Tuesday, May 31, 2011
(This week will be completely devoted to my Swim to Africa campaign to aid disabled veterans. To find out more details, see the blog entry dated May 26, 2011. To date we are more than halfway towards the stated goal. It is not too late to sign on for this worthy cause.)
Memorial Day, May 30, 2011.
It's 10:38 PM. I've just returned home from the pool from the second of my mile swims today. Two miles down and ten plus to go. I'm not going to bore you with details of the swim. Frankly I can't imagine anything more boring than writing about swimming. Other than actually swimming.
You see while covering this distance presents a physical challenge, it's the mental challenge that is more daunting.
Back and forth.
Back and forth.
Back and forth.
More than 70 times to cover just one mile.
Of course, it does afford the mind time to wander. And today I couldn't stop thinking of an assignment I was recently working on. Before I actually put pen to paper I was handed an extraordinarily wordy, not to mention complicated, brief. It was chockful of communications strategies, branding strategies, digital strategies and executional strategies.
To be quite honest, after 20 years in the business, I still can't tell you what any of those terms actually means. Frankly, all I hear is, "can you write a funny commercial about burgers or beer or cars or computers?"
Did I mention that in between these indecipherable strategy documents, there were charts?
Lots and lots of charts. I suppose people who think quantitavely assume people who don't think quantitavely will somehow benefit from these pie charts, bar graphs and vectoring arrows.
The truth is they confuse the issues rather than illuminate them. Particularly for someone of my advanced age.
How can I explain this?
Oh I know...
Thursday, May 26, 2011
Last week I watched a documentary called "Swim." It's the tale of two soldiers who set out to swim the Straits of Gibraltar to raise money for disabled veterans. It was quite moving. It reminded me of the noble nature of Americans.
Then I got around to thinking about this blog and how traffic has significantly increased over the past few months and if there was a way to leverage those extra eyeballs into something good. With Memorial Day coming up, it didn't take a rocket scientist to put 2 plus 2 together.
It came out 12.5
Next week, beginning on Monday, I plan to reproduce the Swim Across Gibraltar feat. Of course, with a family and a job and a mortgage and two college tuitions looming on the horizon, I won't actually be swimming the fast moving currents off the coast of Spain. (Besides I'm not a big fan of flying and Spanish food tends to makes me gassy.)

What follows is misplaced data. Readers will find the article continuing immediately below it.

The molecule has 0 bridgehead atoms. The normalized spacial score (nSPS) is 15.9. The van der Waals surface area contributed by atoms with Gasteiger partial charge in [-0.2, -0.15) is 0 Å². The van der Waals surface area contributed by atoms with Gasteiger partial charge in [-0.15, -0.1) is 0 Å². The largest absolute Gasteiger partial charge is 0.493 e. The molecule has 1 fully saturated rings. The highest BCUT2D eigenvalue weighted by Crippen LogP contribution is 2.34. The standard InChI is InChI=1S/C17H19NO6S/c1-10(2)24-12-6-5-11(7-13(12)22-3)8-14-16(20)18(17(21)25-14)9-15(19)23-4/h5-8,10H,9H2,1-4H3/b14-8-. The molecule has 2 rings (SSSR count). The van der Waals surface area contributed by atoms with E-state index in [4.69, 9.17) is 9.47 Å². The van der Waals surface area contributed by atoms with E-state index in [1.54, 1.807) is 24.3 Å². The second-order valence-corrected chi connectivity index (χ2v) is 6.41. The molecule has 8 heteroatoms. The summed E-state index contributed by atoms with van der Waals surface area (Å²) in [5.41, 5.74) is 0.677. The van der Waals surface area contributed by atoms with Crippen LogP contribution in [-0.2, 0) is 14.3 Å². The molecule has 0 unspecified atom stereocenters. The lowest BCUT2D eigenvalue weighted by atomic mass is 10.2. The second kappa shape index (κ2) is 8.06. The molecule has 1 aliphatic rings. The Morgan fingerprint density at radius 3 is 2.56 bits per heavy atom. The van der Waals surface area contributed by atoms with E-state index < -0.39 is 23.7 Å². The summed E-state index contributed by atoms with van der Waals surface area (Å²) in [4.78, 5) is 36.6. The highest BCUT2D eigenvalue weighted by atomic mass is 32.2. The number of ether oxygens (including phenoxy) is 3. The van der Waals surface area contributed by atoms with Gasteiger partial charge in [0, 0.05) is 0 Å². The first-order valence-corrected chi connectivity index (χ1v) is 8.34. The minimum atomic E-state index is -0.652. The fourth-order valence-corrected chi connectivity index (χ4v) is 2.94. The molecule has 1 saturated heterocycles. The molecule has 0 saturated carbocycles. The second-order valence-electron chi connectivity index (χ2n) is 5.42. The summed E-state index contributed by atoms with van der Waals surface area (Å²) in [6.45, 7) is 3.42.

But I will be doing the next best thing. Going twice or possibly three times a day to rack up the mileage at the pool of my brother's condo complex in Playa Vista.
Granted I won't be dealing with the cold water, the sharks and the massive boats that clog up the shipping lanes of Gibraltar, but I will be duplicating the swim of David Broyles and Rush Vann. And let's not forget I've got quite a few extra years and few extra pounds than both these boys.
Not to mention my thick stubby arms and legs which makes swimming 12 miles in 7 days close to impossible.
This is where you come in. For more than two years I've been providing the laughs, the funny stories and the revealing anecdotes, absolutely free. I've enjoyed every moment of it. In fact, the blog has become a labor of love. But I have not asked anything from you, the reader.
No matter where you stand politically, the fact of the matter is that we have brave young men and women standing in harm's way in Iraq, Afghanistan, and sometimes in Pakistan. Many of these soldiers do not come back the same as the way they left. Some are mentally damaged. Others, like the ones in the film, physically. We owe them. In a way that can't be repaid.
But that doesn't mean we shouldn't try.
So I'm asking you to step up to the plate and pledge 1 dollar for every mile I swim. If I do the 12 miles (and if you know me, you know I finish anything I start) it will cost you $12. If I manage to get 100 sponsors (about 1/2 of the daily traffic to this site), that will be $1200. Maybe it will be more if this social media thing actually works.
Help me help some disabled vets. Contact me at: firstname.lastname@example.org And thanks in advance.
Next week will be a running travelogue of my aquatic quest. But don't expect any pictures of me in a Speedo. Unless we can somehow reach $2500.
Wednesday, May 25, 2011
We, I, make mistakes here at roundseventeen. And in the continuing spirit of transparency, I take it as my responsibility to own up to those occasional stumblings and attempt to right what was wrong.
Last week, as we all know, was supposed to be the end of the world -- The Rapture. In addition to getting all my business in order I also took the time (since there was very little left of it) to feverishly write some letters and...how shall I phrase this...settle some scores.
Well, Jesus never made it to the party.